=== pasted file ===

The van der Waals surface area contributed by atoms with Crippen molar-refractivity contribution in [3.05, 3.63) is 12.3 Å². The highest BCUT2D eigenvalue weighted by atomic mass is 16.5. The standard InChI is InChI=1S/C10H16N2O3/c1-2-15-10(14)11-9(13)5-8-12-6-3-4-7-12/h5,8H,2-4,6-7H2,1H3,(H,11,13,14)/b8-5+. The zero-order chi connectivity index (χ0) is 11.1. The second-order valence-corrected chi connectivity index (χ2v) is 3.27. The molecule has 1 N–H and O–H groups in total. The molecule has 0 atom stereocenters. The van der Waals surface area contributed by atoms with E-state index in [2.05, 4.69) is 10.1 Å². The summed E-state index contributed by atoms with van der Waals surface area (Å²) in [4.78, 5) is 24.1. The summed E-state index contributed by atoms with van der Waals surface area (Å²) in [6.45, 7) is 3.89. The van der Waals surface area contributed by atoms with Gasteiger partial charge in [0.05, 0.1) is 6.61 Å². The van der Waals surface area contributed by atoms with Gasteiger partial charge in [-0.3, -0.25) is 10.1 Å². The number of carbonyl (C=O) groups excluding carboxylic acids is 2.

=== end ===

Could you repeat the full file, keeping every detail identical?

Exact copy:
The van der Waals surface area contributed by atoms with Crippen molar-refractivity contribution in [3.05, 3.63) is 12.3 Å². The highest BCUT2D eigenvalue weighted by atomic mass is 16.5. The standard InChI is InChI=1S/C10H16N2O3/c1-2-15-10(14)11-9(13)5-8-12-6-3-4-7-12/h5,8H,2-4,6-7H2,1H3,(H,11,13,14)/b8-5+. The zero-order chi connectivity index (χ0) is 11.1. The second-order valence-corrected chi connectivity index (χ2v) is 3.27. The molecule has 1 N–H and O–H groups in total. The molecule has 0 atom stereocenters. The van der Waals surface area contributed by atoms with E-state index in [2.05, 4.69) is 10.1 Å². The summed E-state index contributed by atoms with van der Waals surface area (Å²) in [4.78, 5) is 24.1. The summed E-state index contributed by atoms with van der Waals surface area (Å²) in [6.45, 7) is 3.89. The van der Waals surface area contributed by atoms with Gasteiger partial charge in [0.05, 0.1) is 6.61 Å². The van der Waals surface area contributed by atoms with Gasteiger partial charge in [-0.3, -0.25) is 10.1 Å². The number of carbonyl (C=O) groups excluding carboxylic acids is 2.